This might seem like a distant concern, given all the recent rain in Melbourne, but northern and western Victoria have had well below average rainfall over the past year, and farmers are feeling the pinch even before this El Nino kicks in. John Vanston, a sheep farmer near Bendigo, recently told The Age that the conditions are similar to 1982, which was another strong El Nino year.
With politicians of all stripes recognising the importance of healthy rivers to communities and agriculture as well as wildlife and the environment, previous El Nino events have spurred action. At the height of the millennium drought, when the entire Murray system was almost dead, former Prime Minister John Howard set a process in motion to create a Murray-Darling Basin Plan. This national Plan is intended to reduce the amount of water that was being taken out of rivers, so that their health improves and the impact of drought is lessened in future. The most cost-effective way to return water to rivers is to buy it off willing sellers. This process transfers water from consumptive use to the environment and puts cash into the pockets of farmers – a win for everyone!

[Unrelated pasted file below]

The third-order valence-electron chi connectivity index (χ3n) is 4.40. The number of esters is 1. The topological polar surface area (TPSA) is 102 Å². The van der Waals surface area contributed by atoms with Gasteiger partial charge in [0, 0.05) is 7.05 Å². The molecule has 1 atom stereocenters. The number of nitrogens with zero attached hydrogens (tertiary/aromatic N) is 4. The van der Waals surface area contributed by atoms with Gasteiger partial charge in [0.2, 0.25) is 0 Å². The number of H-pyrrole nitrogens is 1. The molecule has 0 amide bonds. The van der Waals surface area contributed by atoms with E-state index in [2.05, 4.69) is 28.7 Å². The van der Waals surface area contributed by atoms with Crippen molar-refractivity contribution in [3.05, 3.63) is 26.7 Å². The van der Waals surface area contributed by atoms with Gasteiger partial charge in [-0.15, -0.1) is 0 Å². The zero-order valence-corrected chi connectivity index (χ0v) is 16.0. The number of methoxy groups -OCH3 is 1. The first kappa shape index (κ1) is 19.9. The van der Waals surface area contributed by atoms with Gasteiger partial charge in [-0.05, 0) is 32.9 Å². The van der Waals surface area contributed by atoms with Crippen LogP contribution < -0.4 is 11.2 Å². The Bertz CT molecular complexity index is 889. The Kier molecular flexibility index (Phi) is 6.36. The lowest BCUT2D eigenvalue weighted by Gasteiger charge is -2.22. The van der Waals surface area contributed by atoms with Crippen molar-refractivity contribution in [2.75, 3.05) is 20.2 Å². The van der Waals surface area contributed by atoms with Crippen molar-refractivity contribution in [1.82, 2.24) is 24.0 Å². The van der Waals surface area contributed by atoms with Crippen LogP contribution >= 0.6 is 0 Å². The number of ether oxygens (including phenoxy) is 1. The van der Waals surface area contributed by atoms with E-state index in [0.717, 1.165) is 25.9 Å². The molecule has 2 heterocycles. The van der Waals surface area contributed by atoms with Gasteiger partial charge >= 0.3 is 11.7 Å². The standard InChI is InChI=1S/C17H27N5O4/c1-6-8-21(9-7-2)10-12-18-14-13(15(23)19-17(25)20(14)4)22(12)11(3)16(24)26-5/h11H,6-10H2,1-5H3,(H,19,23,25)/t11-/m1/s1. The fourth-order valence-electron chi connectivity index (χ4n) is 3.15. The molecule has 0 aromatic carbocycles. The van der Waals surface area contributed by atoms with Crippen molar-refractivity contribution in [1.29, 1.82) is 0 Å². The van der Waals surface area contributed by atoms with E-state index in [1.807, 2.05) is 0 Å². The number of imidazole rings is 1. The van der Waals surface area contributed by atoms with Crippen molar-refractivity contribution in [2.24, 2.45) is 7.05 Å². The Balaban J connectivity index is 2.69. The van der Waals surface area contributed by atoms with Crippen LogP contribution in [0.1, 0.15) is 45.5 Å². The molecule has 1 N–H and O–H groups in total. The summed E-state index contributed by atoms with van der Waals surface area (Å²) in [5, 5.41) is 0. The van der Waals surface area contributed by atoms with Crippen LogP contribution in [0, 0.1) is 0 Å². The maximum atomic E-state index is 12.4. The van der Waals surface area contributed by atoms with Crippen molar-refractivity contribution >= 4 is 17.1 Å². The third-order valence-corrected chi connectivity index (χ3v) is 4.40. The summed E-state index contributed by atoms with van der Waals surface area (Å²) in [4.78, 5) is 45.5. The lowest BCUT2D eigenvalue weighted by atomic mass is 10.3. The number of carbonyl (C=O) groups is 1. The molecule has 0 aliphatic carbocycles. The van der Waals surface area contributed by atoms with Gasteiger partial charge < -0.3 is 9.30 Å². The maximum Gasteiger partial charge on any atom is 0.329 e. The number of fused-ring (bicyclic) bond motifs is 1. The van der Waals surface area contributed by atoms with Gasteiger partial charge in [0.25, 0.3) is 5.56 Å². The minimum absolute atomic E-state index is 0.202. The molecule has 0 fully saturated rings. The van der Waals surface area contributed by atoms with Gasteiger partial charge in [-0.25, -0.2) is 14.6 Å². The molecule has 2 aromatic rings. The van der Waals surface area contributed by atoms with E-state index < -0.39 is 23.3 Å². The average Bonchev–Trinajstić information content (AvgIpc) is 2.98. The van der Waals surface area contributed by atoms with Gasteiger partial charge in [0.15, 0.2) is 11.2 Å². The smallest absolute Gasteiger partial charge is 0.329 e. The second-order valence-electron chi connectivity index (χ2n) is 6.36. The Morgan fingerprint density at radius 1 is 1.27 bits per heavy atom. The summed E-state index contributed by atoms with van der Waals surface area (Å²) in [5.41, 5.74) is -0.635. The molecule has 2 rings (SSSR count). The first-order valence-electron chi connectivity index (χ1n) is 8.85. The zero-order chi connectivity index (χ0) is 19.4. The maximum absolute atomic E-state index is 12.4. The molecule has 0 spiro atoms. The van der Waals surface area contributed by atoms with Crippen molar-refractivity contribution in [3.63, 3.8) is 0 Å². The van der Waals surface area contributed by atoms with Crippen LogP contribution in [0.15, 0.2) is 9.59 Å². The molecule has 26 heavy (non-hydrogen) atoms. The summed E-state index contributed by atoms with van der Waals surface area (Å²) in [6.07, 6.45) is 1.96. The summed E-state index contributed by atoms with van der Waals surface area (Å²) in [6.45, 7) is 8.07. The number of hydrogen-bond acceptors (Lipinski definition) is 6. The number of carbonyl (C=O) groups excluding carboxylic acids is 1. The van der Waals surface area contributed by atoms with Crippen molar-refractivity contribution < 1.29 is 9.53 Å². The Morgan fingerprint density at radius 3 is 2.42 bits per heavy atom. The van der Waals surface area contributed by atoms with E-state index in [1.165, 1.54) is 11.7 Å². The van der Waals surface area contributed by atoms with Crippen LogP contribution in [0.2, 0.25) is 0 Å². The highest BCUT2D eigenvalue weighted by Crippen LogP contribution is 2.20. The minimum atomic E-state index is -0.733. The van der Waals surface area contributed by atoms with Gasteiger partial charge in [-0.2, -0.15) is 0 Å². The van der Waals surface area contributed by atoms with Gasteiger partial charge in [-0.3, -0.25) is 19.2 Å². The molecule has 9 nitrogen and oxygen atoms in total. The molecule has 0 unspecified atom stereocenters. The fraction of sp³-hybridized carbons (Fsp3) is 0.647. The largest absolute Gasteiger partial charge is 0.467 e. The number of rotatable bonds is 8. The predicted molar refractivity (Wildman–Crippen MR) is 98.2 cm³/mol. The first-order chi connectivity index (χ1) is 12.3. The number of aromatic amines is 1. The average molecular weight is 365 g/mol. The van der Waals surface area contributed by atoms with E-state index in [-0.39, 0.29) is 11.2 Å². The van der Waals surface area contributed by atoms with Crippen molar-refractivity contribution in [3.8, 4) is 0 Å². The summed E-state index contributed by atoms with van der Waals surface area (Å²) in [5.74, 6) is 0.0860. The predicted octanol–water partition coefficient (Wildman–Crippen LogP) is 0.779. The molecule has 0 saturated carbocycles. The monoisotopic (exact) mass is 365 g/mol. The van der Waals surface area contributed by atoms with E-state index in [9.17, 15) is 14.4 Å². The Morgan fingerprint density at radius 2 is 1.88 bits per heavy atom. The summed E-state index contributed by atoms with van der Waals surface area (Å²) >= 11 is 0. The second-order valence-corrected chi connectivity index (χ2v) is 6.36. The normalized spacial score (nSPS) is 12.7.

Unfortunately this time round, it seems like the political appetite for action has dried up. Consistent with their general antagonism towards all areas of environment policy, the Abbott Government is threatening to restrict the amount of water that can be bought back for stressed rivers. This means that the government will have to rely on expensive infrastructure investment to do the heavy lifting. The issue here is that the plan was never meant to work this way, and without additional funding the money is likely to run out before our rivers get what they need.
Given the gaining strength of the current El Nino, this means efforts to save our rivers are in danger of being driven right back to square one.
So what can we do about it? Next week federal and state water ministers are getting together to discuss progress on the Murray-Darling Basin Plan, and the proposed restriction on water buybacks. It’s an ideal opportunity for Victorian Water Minister Lisa Neville to show leadership and stand up for a Plan that gives our rivers the water they need to be healthy. That means rejecting the cap, using tax payers’ money in the most effective way possible (which is buying back water) and making sure our rivers, wetlands and wildlife get the fair share they deserve.